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3M Expects to Return to Profitable Growth in 2021

Macro headwinds, slow-moving restructuring plans, and mounting legal liabilities have weighed on 3M's performance since CEO Michael Roman took the top job in July 2018.

On Tuesday, the industrial conglomerate reported earnings which gave investors more confidence in 3M's plan to return to profitable growth following sales and earnings declines the last two years.

Organic sales grew 6% in the fourth quarter, margins expanded, and free cash flow increased 16%.

3M's Safety & Industrial segment (34% of sales) reported 13% revenue growth thanks to strong pandemic-related demand for its respirator masks and air filters, but other parts of the business improved as well.

Transportation & Electronics (25%) returned to growth after a challenging last two years, and Health Care (25%) delivered a 7% sales increase despite a decline in elective procedure volumes. Consumer (16%) revenue jumped 10% thanks to higher home improvement spending, too.

After recording 2% organic sales declines in 2019 and 2020, management expects to deliver organic growth of 3% to 6% this year with improved earnings, margin expansion, and strong cash flow.

3M also begins the year with a stronger balance sheet. Despite sluggish growth in 2020, the company's solid cash flow generation allowed it to improve its net debt position by $4.1 billion, or 23%.

As a result, 3M exited the year with a net debt to EBITDA leverage ratio of 1.5x, down from 2.3x at the end of 2019 (as measured by the company).

This provides the firm with more financial flexibility to consider opportunistic acquisitions and increases 3M's margin of safety as it works through legal liabilities related to the firm's so-called PFAS chemicals (see our note here for background information).

PFAS litigation could remain an overhang on the stock, especially as President Biden looks to further crack down on these chemicals. But based on what we know today, we still don't expect this risk to threaten 3M's dividend or long-term outlook.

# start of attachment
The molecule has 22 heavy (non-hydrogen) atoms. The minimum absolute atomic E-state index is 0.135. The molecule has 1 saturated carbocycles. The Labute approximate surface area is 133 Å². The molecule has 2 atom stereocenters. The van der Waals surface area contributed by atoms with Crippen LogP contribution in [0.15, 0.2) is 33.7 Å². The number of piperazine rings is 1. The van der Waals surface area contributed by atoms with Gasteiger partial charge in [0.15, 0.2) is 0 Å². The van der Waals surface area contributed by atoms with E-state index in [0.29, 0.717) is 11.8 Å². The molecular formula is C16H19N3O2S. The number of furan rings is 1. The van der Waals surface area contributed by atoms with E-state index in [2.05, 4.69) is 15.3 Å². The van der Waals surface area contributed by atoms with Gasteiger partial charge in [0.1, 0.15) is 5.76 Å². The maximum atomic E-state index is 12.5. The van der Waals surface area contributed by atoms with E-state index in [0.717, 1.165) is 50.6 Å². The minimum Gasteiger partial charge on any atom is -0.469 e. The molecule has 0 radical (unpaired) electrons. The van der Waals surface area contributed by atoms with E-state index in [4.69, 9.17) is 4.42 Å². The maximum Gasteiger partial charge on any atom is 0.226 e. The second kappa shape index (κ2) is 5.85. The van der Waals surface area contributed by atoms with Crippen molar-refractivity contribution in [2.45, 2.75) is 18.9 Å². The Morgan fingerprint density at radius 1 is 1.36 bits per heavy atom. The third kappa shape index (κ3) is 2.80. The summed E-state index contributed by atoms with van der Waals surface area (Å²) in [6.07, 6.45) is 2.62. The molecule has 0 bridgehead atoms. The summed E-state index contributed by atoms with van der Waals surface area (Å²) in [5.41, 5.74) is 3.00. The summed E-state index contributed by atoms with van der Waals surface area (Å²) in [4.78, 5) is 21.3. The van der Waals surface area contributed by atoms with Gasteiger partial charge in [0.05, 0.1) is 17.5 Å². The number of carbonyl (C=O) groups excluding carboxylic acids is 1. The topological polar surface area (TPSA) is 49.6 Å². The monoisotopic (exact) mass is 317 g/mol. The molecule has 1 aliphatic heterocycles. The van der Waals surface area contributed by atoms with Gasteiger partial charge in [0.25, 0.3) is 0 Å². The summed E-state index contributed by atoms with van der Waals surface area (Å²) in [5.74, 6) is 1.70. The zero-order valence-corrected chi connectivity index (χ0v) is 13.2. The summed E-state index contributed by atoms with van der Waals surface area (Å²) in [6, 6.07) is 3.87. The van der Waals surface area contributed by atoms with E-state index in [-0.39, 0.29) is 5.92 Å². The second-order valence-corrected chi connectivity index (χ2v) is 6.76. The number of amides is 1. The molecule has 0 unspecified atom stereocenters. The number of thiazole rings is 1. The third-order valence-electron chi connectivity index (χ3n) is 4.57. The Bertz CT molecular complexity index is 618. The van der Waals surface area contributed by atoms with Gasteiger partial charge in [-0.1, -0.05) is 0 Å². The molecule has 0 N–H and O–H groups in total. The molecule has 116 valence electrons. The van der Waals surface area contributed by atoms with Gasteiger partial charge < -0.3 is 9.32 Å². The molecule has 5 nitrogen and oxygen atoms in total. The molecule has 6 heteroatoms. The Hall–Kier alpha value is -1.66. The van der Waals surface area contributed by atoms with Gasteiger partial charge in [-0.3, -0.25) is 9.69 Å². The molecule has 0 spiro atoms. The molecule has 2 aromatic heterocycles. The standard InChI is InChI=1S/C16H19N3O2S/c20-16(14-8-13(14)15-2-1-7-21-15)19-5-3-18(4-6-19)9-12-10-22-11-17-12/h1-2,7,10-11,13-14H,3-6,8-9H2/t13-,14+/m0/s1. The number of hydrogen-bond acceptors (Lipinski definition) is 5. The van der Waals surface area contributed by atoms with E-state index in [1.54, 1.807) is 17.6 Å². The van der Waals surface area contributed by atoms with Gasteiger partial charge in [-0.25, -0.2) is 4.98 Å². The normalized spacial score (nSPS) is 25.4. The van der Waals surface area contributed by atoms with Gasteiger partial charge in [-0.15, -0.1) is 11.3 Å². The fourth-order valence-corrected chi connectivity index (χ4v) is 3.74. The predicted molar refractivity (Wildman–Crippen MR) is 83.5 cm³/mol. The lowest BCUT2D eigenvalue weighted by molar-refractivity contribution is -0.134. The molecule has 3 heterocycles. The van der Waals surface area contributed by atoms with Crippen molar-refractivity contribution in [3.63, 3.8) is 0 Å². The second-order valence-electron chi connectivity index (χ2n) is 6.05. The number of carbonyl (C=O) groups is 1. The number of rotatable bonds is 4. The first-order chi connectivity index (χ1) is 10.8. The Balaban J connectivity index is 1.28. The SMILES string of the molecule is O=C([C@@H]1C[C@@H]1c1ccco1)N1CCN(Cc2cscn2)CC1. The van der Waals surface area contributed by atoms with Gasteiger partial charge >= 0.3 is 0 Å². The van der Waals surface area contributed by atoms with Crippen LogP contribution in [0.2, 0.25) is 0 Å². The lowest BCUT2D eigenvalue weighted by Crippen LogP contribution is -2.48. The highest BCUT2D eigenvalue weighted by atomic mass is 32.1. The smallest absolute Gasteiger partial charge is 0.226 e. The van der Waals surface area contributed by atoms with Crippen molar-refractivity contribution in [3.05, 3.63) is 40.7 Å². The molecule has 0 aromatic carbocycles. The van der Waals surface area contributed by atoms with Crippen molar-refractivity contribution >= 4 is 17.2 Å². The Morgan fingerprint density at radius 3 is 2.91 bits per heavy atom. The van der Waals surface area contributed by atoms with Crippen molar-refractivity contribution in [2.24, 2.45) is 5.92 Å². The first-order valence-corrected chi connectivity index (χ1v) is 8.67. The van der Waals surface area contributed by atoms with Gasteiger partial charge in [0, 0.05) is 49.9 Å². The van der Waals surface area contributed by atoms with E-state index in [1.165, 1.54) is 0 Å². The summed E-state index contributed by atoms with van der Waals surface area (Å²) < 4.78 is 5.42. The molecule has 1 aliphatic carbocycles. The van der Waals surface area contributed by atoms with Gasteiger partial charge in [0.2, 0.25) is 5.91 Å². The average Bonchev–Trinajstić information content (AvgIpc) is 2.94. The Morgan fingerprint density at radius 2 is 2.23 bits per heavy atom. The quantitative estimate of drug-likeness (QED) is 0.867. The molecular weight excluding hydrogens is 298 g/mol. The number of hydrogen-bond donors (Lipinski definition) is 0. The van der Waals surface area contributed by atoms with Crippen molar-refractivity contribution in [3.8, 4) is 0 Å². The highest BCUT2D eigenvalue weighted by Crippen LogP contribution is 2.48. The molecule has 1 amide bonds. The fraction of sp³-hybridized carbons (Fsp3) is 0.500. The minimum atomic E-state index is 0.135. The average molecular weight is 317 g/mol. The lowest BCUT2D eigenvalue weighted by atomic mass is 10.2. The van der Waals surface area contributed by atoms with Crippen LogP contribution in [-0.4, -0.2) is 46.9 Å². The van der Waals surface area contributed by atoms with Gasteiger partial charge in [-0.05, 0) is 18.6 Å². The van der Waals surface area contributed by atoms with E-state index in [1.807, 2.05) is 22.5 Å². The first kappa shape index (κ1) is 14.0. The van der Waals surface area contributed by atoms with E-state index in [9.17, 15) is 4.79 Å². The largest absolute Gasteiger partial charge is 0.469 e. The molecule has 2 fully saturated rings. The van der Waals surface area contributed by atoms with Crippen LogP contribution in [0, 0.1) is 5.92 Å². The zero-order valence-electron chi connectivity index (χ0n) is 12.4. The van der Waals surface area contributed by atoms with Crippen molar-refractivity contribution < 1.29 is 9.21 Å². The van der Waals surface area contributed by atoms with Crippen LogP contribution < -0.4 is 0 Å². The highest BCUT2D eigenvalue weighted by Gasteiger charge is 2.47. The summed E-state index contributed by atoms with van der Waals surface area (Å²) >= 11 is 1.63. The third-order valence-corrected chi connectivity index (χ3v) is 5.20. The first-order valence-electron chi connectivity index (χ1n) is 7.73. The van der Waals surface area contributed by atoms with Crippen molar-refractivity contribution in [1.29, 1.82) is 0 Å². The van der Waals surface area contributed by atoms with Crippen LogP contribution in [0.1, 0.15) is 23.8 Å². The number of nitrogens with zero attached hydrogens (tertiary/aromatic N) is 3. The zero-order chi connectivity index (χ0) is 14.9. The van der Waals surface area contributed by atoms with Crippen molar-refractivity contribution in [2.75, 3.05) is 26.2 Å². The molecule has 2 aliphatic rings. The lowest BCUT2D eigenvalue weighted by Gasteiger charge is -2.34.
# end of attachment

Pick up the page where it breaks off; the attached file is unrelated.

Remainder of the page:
3M over the last three years recorded litigation-related charges totaling about $1.7 billion. That figure seems likely to rise as more PFAS trials take place, and some analysts believe 3M's liability could ultimately exceed $10 billion.

We estimate 3M's leverage ratio would jump by about 1.1x if it took on $10 billion of debt. In other words, the company's capital structure would remain healthy, suggesting it has the financial flexibility to handle such a shock without imperiling the dividend.

It's also worth noting that remediation costs would likely be paid out over the course of years or even decades due to drawn out court cases and the multiyear nature of most environmental cleanup work, lessening the annual hit to cash flow. (3M retained $3.3 billion of free cash flow after paying dividends in 2020.)

Looking ahead, management expects to increase investments in growth, productivity, and sustainability in 2021, including a 20% to 40% jump in capital expenditures.

One third of the company's sales come from products invented within the past five years, and this spending should help that trend continue as 3M focuses on opportunities across personal safety, home improvement, and health care products.

With global economic activity rebounding and 3M remaining in solid financial shape, we expect the firm to announce its 63rd consecutive annual dividend increase in early February.

Management's guidance calls for adjusted EPS growth of 5% to 11% this year, and 3M has the financial strength to raise its dividend in line with earnings.

However, management may opt for a more conservative increase (perhaps 3% to 5%) if they want to continue working down 3M's payout ratio from 67% last year to the company's historical norm near 50%.

Regardless of this year's upcoming dividend raise, we've held shares of 3M in our Top 20 Dividend Stocks portfolio since July 2015 and plan to stay the course.

Given the pervasiveness of many of the firm's 60,000 products across so many different end markets, we believe 3M's diversified business will likely at least track global GDP growth over time to become a more valuable company.

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